- The amount of bitcoin traded in crisis-stricken Venezuela has exploded to reach an all-time high.
- In the last week, the amount of Bitcoin traded in the oil-rich, but cash-poor, country has soared by 30 percent to 2,454 bitcoins, according to crypto data tracker Coin Dance
The amount of bitcoin traded in crisis-stricken Venezuela has exploded to reach an all-time high.
It comes at a time when tensions are reaching boiling point, with the country in the midst of the Western Hemisphere's worst humanitarian crisis in recent memory.
In the last week, the amount of Bitcoin traded in the oil-rich, but cash-poor, country has soared by 30 percent to 2,454 bitcoins, according to crypto data tracker Coin Dance. That's equivalent to approximately $8.95 million per week and $1.29 million per day. Bitcoin is currently trading at $3,553.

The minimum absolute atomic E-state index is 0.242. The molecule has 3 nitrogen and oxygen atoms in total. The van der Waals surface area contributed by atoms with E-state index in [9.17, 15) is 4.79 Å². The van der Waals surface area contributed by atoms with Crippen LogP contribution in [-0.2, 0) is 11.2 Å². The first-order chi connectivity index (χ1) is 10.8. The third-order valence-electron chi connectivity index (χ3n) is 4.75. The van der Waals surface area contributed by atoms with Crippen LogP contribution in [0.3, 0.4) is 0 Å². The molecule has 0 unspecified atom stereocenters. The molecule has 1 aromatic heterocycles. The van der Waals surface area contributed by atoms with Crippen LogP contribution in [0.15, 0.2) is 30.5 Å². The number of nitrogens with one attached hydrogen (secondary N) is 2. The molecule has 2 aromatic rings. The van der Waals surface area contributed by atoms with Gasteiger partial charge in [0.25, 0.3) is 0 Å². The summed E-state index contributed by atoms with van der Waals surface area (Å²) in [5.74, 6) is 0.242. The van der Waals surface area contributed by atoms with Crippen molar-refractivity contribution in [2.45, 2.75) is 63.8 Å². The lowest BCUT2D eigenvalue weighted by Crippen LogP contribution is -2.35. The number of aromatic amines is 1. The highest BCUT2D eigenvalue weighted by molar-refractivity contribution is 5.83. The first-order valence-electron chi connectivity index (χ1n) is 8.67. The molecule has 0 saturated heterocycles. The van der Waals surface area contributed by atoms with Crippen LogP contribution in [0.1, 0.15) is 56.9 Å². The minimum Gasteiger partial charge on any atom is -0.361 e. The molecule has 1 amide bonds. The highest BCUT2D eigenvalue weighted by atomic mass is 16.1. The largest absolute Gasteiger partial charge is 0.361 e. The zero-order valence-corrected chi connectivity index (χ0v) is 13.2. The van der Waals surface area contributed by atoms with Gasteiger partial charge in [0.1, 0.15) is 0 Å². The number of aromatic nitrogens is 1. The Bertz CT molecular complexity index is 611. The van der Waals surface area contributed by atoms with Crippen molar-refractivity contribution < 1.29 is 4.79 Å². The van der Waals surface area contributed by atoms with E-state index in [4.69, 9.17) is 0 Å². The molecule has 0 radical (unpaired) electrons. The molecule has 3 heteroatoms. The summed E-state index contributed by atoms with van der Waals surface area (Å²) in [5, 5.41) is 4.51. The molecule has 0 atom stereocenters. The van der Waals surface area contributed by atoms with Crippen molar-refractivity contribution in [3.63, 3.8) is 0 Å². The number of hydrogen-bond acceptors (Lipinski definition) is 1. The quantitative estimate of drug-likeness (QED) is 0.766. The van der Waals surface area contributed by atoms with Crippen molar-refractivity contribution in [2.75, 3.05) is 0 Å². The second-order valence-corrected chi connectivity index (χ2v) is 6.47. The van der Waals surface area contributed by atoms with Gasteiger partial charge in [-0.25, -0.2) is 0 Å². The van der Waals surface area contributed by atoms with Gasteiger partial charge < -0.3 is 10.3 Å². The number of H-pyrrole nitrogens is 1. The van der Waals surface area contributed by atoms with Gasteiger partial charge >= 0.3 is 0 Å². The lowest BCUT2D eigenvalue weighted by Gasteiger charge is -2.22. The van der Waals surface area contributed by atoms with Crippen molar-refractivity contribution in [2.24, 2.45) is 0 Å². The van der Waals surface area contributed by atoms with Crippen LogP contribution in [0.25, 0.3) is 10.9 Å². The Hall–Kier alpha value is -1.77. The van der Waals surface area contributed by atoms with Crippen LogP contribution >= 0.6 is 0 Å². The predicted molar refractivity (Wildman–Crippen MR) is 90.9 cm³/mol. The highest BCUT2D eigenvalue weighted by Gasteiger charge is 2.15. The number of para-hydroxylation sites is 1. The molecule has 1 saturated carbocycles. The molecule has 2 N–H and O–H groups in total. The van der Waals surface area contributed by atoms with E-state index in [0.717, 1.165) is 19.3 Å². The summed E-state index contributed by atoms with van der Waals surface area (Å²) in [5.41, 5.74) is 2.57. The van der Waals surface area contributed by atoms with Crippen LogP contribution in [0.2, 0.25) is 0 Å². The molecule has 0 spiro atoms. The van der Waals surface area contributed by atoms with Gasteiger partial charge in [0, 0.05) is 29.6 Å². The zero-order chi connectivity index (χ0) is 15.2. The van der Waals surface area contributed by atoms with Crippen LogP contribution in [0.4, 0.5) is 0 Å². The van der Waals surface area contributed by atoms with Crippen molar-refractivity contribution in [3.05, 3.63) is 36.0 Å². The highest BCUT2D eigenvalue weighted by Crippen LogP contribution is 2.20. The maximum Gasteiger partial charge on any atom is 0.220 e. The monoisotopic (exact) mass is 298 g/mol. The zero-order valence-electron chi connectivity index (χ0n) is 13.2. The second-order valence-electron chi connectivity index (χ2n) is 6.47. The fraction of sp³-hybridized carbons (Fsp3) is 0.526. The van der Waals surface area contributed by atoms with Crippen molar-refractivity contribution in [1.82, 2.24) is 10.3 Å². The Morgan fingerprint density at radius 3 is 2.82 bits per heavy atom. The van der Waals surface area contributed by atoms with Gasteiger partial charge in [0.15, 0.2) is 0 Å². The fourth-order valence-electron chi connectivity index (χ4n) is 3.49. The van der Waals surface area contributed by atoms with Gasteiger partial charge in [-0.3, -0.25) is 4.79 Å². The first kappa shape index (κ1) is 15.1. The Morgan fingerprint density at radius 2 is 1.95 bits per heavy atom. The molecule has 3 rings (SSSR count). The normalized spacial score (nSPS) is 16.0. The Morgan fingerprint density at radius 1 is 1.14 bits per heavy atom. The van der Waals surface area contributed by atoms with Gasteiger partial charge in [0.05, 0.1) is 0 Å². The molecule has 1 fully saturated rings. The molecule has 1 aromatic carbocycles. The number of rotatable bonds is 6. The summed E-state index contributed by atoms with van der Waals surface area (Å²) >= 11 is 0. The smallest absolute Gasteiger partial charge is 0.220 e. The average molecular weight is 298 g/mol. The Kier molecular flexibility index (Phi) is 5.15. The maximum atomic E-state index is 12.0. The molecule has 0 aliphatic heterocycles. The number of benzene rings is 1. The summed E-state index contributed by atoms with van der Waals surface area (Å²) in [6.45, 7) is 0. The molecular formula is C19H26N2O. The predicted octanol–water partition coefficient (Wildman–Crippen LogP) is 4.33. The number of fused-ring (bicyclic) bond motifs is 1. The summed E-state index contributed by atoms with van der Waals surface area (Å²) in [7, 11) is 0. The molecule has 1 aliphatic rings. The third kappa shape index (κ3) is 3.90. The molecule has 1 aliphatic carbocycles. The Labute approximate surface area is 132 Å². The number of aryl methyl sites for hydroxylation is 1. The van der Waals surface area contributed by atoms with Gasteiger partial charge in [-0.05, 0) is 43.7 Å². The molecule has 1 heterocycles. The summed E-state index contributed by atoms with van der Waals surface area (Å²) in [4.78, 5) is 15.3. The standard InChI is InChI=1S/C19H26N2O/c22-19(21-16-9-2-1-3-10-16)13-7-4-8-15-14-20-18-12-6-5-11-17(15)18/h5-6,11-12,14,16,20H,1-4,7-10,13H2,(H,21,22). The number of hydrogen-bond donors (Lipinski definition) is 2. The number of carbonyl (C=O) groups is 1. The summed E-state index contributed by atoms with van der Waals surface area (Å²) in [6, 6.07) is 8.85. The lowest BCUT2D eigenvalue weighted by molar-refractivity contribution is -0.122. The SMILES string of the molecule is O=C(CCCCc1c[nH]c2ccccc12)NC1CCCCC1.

The dramatic spike in weekly bitcoin trading volumes through to February 11 appears to show residents in Venezuela are opting to hold the world's most popular cryptocurrency instead of their own national currency as a store of value.
Peer-to-peer trading volumes for Bitcoin have risen sharply in recent weeks, with the bolivar currency rendered practically worthless amid soaring hyperinflation.
President Nicolas Maduro has presided over Venezuela's spiral into its worst-ever economic crisis, with hyperinflation forecast to reach 10 million percent this year.
As a result, some 3 million Venezuelans have fled abroad over the past five years to escape worsening living conditions.
The rising interest for bitcoin and other digital assets in Venezuela has been driven, in large part, by the fast-moving political and economic collapse in the South American country.
In early 2018, Maduro sought to bring an end to a prolonged period of economic turmoil by introducing the so-called petro cryptocurrency.
The petro was designed to help Venezuela's government keep up with international financial obligations at a time when the country's collapsing economy was hit by sanctions from the U.S. and European Union.
Critics have since widely discredited the move, calling the currency a "scam."